1998 was the end of our two year period and we believe we have succeeded in reaching our vision statement.

 Expected Investments in Goat Business

You need to consider the amount of money you expect to invest in the business and the timeframe. Without this you can have problems with spending more than you expected or not enough to make the vision come true. Review my article "Total Cost of Raising Goats" to help identify all of the potential costs. As you decide the amount of money you are willing to invest, you should consider if the amount will be sufficient to make the vision come true. If it will not, you should change either the vision or the amount of investment. As you proceed through the other phases you should continue to evaluate if the expected investment is sufficient for the plan being developed and make adjustments as required in either the investment or the plan.

Objectives for Goat Business

Objectives are major things that must occur for your vision to become a reality and they must be measurable. These will be how you know if you are headed in the right direction. Our objectives were:

  1. Have 20 fullblood adult boers for breeding by 1999
  2. Have no loses of goats to predators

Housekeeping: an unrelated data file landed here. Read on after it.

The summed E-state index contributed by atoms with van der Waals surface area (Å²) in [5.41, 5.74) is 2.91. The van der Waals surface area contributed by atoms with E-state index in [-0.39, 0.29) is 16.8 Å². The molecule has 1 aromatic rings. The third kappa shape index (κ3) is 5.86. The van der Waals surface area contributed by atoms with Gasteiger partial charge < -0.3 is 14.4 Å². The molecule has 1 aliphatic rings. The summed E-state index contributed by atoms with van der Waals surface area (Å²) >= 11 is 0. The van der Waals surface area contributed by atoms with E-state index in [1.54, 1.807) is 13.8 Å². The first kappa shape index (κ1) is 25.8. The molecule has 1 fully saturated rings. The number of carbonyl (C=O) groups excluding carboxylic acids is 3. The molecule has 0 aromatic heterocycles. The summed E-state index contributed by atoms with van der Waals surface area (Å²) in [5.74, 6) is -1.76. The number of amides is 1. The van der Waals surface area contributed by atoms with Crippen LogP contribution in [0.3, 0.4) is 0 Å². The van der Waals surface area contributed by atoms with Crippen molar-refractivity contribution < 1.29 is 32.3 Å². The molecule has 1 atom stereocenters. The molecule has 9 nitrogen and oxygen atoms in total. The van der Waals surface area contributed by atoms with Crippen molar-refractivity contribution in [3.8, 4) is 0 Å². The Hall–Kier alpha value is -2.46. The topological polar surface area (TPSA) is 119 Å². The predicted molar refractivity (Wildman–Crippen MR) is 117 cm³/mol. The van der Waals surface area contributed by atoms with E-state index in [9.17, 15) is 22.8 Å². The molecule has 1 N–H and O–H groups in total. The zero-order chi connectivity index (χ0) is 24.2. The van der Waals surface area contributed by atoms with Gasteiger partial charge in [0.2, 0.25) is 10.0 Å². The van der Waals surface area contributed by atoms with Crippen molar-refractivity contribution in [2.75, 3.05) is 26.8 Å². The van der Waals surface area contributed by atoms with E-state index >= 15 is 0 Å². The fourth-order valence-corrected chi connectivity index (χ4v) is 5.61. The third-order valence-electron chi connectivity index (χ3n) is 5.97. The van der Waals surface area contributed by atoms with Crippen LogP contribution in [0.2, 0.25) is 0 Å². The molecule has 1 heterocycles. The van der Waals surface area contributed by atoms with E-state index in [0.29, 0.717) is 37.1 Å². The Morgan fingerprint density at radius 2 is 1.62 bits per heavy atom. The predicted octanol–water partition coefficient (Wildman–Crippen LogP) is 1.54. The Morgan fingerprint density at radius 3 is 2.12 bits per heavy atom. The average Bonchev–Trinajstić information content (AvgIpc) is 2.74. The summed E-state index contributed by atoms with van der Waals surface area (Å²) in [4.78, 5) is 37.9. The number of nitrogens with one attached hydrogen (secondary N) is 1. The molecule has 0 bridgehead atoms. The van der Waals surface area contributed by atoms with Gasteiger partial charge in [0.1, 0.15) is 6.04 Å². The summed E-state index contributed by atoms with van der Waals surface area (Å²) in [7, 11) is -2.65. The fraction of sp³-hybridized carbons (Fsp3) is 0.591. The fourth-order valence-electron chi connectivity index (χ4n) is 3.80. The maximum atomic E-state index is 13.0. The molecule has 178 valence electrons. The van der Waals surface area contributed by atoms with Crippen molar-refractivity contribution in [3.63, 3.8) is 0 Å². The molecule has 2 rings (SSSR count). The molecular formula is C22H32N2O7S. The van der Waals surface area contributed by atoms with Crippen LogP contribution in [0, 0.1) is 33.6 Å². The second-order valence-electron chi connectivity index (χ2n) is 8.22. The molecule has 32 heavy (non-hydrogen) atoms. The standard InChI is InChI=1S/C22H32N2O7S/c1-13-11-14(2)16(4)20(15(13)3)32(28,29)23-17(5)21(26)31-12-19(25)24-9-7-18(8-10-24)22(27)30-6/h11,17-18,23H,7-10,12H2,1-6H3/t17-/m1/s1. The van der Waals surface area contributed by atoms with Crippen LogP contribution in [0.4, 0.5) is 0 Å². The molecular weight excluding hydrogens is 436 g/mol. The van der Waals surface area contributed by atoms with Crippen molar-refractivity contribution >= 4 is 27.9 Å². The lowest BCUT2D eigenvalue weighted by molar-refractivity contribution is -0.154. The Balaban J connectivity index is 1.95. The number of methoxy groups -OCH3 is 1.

3. Have name recognition with potential buyers by 1999
  4. Have high buyer satisfaction with our animals, prices and communication with us
  5. Have some animals that can successfully participate in Boer Shows by 1999

All of these objectives are directly related to the vision we stated and are measurable. You can also test your objectives against the vision. If we successfully complete all of our objectives, will we reach our vision? We believe so. If the answer would have been no, we would have to revisit the objectives to see what was missing and adjust it. For example, if we did not have #4, buyer satisfaction, we could have all the animals, not lose them to predators, have buyers know about our farm, but not purchase them because we were not competitive in pricing.